Large Brazilian Renewable Energy Company Predicts the Wind

Large Brazilian Renewable Energy Company Predicts the Wind

Casa dos Ventos Utilizes SAP and Google

At A Glance

  • Largest renewable energy company in Brazil reaches new tier of energy consumers.
  • CIO Roberto Oikawa develops unique culture for his IT enterprise to support expansion.
  • SAP S/4HANA and the cloud provide conditions for innovation and process optimization.

By Brianna Shipley, Director of Editorial

The clean energy industry is expected to grow as governments develop regulations that require businesses to consider their impact on the environment. Brazil stands out as a country that is investing heavily in clean energy compared to other regions in the world. According to the Brazilian government, almost 83% of Brazil’s electricity matrix originates from renewable sources.
Casa dos Ventos Energias Renovaveis (Casa dos Ventos), a pioneer in Brazil’s renewable energy market, is particularly interested in wind, and solar, and green hydrogen.

“For those who don’t speak Portuguese, Casa dos Ventos means the house of the winds,” says Casa dos Ventos’ Chief Information Officer (CIO) Roberto Oikawa. “We are the biggest wind developer here in Brazil. Almost one-third of all the wind power being generated in Brazil was developed by us.”

The company offers a diversified portfolio of wind and solar assets. It has been recognized for spearheading wind energy development projects across the country and specializes in operational efficiency, asset management, and energy trading.
Oikawa says the organization is expanding its operations and expects to be one of the largest energy generators in Brazil once it completes construction of new wind farms. To reach this tier of energy consumers at scale, Oikawa has one essential task: digitize the energy sale.

“That’s where I’m investing my personal energy right now,” he says.

A Humble Attitude Offers Strategic Advantage

Oikawa explains that his journey of expansion didn’t start with technology, but rather with people, and changing the profile of his IT staff.

“The first step I took was to change the culture of our IT enterprise. I started to hire very talented and intelligent people but with a very low-profile demeanor,” he says. “IT should not have an ego that will create friction with the business where we need to be side by side cooperating.”

Technology is changing at a rapid pace. It is futile hiring the best expert for a technology today if tomorrow that technology is obsolete. What matters, says Oikawa, is not that your IT staff knows how to program and fulfill technical requirements. That is mandatory. What is really important is that they know how to get information, learn, and be proactive.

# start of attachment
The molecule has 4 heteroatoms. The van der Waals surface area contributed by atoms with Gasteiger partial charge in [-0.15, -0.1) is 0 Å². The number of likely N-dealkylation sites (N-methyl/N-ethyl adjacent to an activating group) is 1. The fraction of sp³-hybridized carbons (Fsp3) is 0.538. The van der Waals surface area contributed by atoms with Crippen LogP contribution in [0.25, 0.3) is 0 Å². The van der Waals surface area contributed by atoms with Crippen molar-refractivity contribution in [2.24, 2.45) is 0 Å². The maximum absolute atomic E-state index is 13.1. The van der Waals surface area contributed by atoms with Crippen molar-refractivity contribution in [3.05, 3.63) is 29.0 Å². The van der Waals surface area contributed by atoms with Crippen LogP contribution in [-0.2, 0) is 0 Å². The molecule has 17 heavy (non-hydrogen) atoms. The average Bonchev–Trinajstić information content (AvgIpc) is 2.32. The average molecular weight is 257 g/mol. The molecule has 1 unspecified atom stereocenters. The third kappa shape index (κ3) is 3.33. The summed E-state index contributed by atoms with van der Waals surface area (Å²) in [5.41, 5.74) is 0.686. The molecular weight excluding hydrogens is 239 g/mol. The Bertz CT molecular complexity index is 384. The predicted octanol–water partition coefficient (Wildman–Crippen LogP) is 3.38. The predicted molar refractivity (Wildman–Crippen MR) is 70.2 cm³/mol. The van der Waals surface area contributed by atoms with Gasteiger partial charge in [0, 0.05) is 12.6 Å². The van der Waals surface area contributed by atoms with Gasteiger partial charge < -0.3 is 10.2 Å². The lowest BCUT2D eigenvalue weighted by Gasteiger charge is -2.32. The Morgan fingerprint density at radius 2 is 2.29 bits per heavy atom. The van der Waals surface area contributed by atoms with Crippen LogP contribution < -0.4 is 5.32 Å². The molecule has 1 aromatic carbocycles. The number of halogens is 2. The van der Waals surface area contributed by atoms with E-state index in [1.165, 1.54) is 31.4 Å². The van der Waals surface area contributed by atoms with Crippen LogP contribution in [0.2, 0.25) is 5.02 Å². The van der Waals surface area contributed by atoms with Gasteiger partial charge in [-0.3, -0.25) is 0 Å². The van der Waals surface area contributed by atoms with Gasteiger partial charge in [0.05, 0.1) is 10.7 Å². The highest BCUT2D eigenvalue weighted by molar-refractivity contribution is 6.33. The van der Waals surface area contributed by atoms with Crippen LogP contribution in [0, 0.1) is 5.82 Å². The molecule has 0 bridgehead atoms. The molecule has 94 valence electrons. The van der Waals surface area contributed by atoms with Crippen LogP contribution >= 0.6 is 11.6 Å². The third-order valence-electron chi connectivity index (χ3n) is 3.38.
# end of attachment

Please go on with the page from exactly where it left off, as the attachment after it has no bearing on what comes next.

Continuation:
“If you hire someone who knows how to learn and who is aware that the knowledge he or she has today may not be worth anything tomorrow, then you have a proactive person who will always be looking forward to learning new things and bringing those insights to your company. I think that’s a big change in mindset and will be a differentiator in IT enterprises in years ahead,” Oikawa says.

With the right personalities in place for the job, the CIO has been able to pivot his attention to finding a suitable technology to support the company’s growth strategy, prediction, and data processing requirements.

The amount of energy that Casa dos Ventos can generate from the wind with its products and services plays a very important role for the company’s customers. “We need a partner and IT infrastructure that will allow us to perform machine learning and artificial intelligence studies with the flexibility and agility that the business requires,” he says.

The company decided to host SAP S/4HANA on Google Cloud Platform (GCP). SAP is supporting the company to manage more than 250 embryonic wind farms, and GCP is allowing Casa dos Ventos to generate a study in 24 hours containing climate and forecast data, a significant decrease from the seven days required in an on-premise environment.

Dedicate Brainpower to the Outcome, Not the Means

To get the most potential out of the company’s cloud environment, Oikawa says he studied how GCP’s architecture works and then adapted the company’s processes and technologies accordingly.

“You need to study how that cloud works and then adapt your processes to best utilize the technology — the architecture. When you do that, then you’ll get fantastic results. If you move as is, then you’re not getting the best of what you can from that cloud.”
Oikawa says moving from Infrastructure-as-a-Service to the serverless architecture of the cloud required a complete change of mindset, allowing his team to focus on results, rather than the process of achieving them.